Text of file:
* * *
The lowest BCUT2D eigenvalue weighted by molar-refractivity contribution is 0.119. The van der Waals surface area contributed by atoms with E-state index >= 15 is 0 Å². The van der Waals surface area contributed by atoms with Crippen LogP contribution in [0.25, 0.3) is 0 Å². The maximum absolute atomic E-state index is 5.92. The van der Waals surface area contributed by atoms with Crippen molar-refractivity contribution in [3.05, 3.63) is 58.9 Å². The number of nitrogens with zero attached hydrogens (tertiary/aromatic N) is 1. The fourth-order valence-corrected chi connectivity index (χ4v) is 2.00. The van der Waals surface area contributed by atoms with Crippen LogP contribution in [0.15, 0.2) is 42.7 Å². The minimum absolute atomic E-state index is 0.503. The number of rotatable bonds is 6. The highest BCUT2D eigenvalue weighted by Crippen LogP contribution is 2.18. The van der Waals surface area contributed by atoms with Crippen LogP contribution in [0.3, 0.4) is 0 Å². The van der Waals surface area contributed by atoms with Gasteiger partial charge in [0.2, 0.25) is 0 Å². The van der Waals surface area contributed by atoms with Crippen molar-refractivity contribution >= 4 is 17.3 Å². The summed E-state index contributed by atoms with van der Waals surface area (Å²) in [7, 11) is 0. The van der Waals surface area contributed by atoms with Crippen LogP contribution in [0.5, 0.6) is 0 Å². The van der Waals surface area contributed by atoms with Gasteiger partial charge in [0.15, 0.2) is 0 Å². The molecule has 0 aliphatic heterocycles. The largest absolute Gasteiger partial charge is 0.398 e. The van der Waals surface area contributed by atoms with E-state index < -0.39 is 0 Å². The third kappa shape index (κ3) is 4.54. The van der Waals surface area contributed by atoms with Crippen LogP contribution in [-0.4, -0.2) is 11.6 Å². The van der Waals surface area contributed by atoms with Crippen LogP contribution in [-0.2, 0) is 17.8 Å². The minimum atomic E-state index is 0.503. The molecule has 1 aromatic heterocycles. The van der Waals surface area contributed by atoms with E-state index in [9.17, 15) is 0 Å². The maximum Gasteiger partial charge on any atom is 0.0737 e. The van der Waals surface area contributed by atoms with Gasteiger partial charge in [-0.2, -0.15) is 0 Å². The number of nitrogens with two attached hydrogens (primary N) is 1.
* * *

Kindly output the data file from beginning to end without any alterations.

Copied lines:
The lowest BCUT2D eigenvalue weighted by molar-refractivity contribution is 0.119. The van der Waals surface area contributed by atoms with E-state index >= 15 is 0 Å². The van der Waals surface area contributed by atoms with Crippen LogP contribution in [0.25, 0.3) is 0 Å². The maximum absolute atomic E-state index is 5.92. The van der Waals surface area contributed by atoms with Crippen molar-refractivity contribution in [3.05, 3.63) is 58.9 Å². The number of nitrogens with zero attached hydrogens (tertiary/aromatic N) is 1. The fourth-order valence-corrected chi connectivity index (χ4v) is 2.00. The van der Waals surface area contributed by atoms with Crippen LogP contribution in [0.15, 0.2) is 42.7 Å². The minimum absolute atomic E-state index is 0.503. The number of rotatable bonds is 6. The highest BCUT2D eigenvalue weighted by Crippen LogP contribution is 2.18. The van der Waals surface area contributed by atoms with Crippen LogP contribution in [0.3, 0.4) is 0 Å². The van der Waals surface area contributed by atoms with Gasteiger partial charge in [0.2, 0.25) is 0 Å². The van der Waals surface area contributed by atoms with Crippen molar-refractivity contribution >= 4 is 17.3 Å². The summed E-state index contributed by atoms with van der Waals surface area (Å²) in [7, 11) is 0. The van der Waals surface area contributed by atoms with Crippen LogP contribution in [0.5, 0.6) is 0 Å². The van der Waals surface area contributed by atoms with Gasteiger partial charge in [0.15, 0.2) is 0 Å². The molecule has 0 aliphatic heterocycles. The largest absolute Gasteiger partial charge is 0.398 e. The van der Waals surface area contributed by atoms with E-state index < -0.39 is 0 Å². The third kappa shape index (κ3) is 4.54. The van der Waals surface area contributed by atoms with Crippen LogP contribution in [-0.4, -0.2) is 11.6 Å². The van der Waals surface area contributed by atoms with Crippen LogP contribution in [-0.2, 0) is 17.8 Å². The minimum atomic E-state index is 0.503. The molecule has 1 aromatic heterocycles. The van der Waals surface area contributed by atoms with E-state index in [9.17, 15) is 0 Å². The maximum Gasteiger partial charge on any atom is 0.0737 e. The van der Waals surface area contributed by atoms with Gasteiger partial charge in [-0.2, -0.15) is 0 Å². The number of nitrogens with two attached hydrogens (primary N) is 1.